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13 Jul 2009CPOL3 min read 50K   2.4K   58   7
A CStatic derived class that wraps the cool FX effect by dswigger.

Image 1


The code here is just a wrapper class for dswigger's Really cool visual FX, to make it easy to include these cool visual effects in your MFC projects. So the major credits go to dswigger (with the CFireRoutine memory leak fixed by Adam ┬░Wimsatt). The class also uses Chris Maunder's CDIBSectionLite class.


Several days ago, I came across this stunning visual effect written by dswigger, I was very impressed. But when I tried to integrate it to the "About" box of my own little proggie, I found it wasn't that easy - there are still a number of manual steps to perform to get the effect shown. This wasn't very convenient, and I felt this piece of code is just too cool to be non-reuse-friendly, and thus decided to write an MFC class wrapper for it, so that with one line of code change in your project, you can turn your static pictures into Cool FX pictures.

Using the code

To use the CCoolFXStatic class, you can follow these steps:

  1. Extract all the files from and copy them to your MFC project directory, and add them to your project.
  2. Add in the following inclusion statement in the source file where you want to use CCoolFXStatic and/or CRandomFXStatic.
  3. C++
    #include "CoolFXStatic.h"
    #include "RandomFXStatic.h" // when you want to use CRandomFXStatic also.
  4. For the picture control in your resource editor window that you want to apply the Cool FX effect, declare a control type variable for it using the Class Wizard and change the class from CStatic to CCoolFXStatic or CRandomFXStatic. Which class to use depends on which type of animation you'd like to see: CCoolFXStatic shows water effect by default, but you can customize the animation and the parameters later (see below). CRandomFXStatic is the best fit if you just want to pick a random eye-catcher.
  5. You're done, build your application and see the Cool FX in action.

You can also create CCoolFXStatic during runtime (though I can't really think of a condition where you need to perform runtime creation :); the following snippet from the demo code shows how:

m_stcCodeprojectRuntime.Create(_T(""), WS_CHILD | WS_VISIBLE, ctrlRect, this);

All you have to do is create the control using the Create() function, then set the bitmap using the SetBitmap() function. The SetBitmap() function is overloaded in CCoolFXStatic and will perform the FX initialization.

You can customize the water animation in CCoolFXStatic by changing the following member variables:

int mouseMoveBlobRadius;
int mouseMoveBlobHeight;
int mouseClickBlobRadius;
int mouseClickBlobHeight;
// The folloing parameter controls the number of "raindrops" (just some
// randomly generated blobs) of the water FX, the smaller it is 
// ("1" is the smallest possible value), the more "raindrops" are likely
// to be generated.
int intervalsPerRaindrop;

SetFireAlpha() and SetPlasmaAlpha() are used to change the fire and plasma FX transparency correspondingly.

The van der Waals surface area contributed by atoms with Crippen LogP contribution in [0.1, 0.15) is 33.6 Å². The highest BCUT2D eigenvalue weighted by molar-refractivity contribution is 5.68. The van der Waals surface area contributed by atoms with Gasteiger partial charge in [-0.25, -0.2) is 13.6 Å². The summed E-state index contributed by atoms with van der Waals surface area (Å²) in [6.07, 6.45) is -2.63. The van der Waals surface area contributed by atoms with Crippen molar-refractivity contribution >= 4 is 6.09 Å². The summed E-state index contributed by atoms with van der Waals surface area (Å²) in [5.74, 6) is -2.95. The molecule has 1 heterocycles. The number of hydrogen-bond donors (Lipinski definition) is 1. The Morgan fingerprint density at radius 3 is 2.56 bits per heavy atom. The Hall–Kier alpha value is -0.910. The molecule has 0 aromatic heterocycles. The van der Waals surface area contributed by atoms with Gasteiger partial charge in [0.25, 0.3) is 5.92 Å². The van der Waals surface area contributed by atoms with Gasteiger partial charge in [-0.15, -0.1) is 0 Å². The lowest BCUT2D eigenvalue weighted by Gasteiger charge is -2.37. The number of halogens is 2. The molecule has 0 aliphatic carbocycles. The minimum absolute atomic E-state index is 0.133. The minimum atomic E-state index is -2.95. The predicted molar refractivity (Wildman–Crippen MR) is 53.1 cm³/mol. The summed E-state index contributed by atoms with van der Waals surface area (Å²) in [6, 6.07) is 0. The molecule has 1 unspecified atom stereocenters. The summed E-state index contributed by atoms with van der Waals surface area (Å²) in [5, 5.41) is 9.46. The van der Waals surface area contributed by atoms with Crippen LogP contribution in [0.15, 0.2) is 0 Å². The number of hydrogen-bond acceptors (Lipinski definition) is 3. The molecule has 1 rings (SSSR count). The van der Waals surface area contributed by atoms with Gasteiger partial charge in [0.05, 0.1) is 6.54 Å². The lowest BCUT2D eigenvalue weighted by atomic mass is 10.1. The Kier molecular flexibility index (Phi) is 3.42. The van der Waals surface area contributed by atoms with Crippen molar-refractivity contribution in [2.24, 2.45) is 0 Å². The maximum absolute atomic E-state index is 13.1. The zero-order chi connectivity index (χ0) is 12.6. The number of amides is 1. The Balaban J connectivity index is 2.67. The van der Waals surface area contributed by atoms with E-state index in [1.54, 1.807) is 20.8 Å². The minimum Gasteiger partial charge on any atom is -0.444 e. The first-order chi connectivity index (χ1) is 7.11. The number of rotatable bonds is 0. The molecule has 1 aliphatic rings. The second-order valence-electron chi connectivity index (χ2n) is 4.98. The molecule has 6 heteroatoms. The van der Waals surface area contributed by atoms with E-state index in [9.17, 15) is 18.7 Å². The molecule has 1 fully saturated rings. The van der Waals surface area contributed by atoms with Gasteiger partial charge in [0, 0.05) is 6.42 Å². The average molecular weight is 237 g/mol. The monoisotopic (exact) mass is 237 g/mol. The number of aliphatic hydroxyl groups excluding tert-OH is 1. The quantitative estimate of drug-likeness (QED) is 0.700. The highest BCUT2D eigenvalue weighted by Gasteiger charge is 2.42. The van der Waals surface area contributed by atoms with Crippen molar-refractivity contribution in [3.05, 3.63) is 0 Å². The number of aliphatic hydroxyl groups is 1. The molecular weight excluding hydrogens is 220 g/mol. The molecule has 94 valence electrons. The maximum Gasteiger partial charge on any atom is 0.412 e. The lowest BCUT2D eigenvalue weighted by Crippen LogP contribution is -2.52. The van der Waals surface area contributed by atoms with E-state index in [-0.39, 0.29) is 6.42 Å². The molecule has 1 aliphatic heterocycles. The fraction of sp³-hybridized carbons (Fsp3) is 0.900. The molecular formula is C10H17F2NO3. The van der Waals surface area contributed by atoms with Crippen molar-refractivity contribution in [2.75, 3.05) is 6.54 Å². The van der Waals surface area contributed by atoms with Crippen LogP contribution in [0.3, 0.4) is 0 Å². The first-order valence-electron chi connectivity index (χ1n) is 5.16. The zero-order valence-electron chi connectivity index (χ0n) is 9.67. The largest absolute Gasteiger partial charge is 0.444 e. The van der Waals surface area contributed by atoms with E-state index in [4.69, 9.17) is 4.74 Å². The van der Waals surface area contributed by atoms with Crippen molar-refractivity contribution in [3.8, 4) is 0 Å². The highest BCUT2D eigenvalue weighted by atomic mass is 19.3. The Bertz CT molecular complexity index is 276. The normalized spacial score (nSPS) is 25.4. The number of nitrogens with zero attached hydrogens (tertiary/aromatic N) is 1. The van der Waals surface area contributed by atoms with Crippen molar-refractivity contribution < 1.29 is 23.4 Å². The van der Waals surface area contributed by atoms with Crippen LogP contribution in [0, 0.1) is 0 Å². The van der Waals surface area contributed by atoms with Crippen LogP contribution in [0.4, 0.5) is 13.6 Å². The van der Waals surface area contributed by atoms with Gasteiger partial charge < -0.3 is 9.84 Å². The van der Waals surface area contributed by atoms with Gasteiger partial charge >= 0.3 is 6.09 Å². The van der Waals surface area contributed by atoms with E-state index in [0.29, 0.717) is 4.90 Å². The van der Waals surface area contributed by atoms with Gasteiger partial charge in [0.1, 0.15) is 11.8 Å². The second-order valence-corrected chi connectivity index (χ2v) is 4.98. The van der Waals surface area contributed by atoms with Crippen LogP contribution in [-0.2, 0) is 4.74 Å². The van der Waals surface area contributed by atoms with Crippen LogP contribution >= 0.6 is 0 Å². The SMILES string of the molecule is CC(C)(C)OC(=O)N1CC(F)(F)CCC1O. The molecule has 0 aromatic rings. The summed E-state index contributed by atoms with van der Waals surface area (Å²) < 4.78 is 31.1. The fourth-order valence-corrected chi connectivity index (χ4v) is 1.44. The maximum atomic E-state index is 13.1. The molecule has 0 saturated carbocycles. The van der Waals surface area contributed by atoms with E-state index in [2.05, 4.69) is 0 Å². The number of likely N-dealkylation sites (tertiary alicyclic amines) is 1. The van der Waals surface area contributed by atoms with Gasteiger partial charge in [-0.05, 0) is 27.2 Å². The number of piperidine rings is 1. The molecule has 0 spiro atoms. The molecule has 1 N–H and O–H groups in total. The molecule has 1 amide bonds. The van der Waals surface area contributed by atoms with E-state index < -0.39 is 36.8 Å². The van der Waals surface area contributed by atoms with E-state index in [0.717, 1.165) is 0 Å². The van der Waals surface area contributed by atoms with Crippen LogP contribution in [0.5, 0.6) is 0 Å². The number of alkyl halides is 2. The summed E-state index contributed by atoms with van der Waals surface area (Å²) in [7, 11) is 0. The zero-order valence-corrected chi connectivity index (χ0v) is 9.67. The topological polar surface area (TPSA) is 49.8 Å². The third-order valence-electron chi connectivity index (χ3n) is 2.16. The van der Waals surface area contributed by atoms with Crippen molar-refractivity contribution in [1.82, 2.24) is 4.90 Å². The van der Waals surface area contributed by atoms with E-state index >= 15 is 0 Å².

CRandomFXStatic is a derived class of CCoolFXStatic, just to help you make up your mind on which animation to show off :)

Points of interest

It may be worth a little mentioning where the FX initialization is done for the picture control created in the resource editor. When I started coding, I used the Class Wizard to generate a control variable for the picture control in the resource editor, and changed the class from CStatic to CCoolFXStatic, and tried to find a place (Windows message, overriding the virtual method of CStatic) where the MFC framework will call me after it has loaded in the bitmap for the picture control. But several attempts failed - I just couldn't find the suitable place to do the FX initialization. Then, I did some more trial-and-error and found a place where the MFC framework will call the PreSubclassWindow() virtual method of CWnd. Further tracing revealed why this place works for the Class Wizard generated dialog control variables: for every control variable generated using Class Wizard, a DDX_Control() function call will be added, and this function will call the SubclassWindow() method of the control variable, which in turns calls the PreSubclassWindow() method.


  • 2009-07-14: Initial post.


This article, along with any associated source code and files, is licensed under The Code Project Open License (CPOL)

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Comments and Discussions

QuestionCenterize the bitmap image Pin
Patrick Shi10-Aug-11 8:01
Patrick Shi10-Aug-11 8:01 
AnswerRe: Centerize the bitmap image Pin
Hou Tianze24-Aug-11 22:55
Hou Tianze24-Aug-11 22:55 
GeneralYou do a great job Pin
zhourenyun21-Oct-10 16:30
zhourenyun21-Oct-10 16:30 
Generalw a good thing Pin
batsword20-Aug-10 18:51
batsword20-Aug-10 18:51 
GeneralVery good Pin
xwdd12916-Dec-09 18:55
xwdd12916-Dec-09 18:55 
JokeGood Job!! Pin
dnybz28-Aug-09 8:50
dnybz28-Aug-09 8:50 
GeneralVery cool and glad to see someone else was able to expand on it Pin
dekaya19-Aug-09 17:51
dekaya19-Aug-09 17:51 

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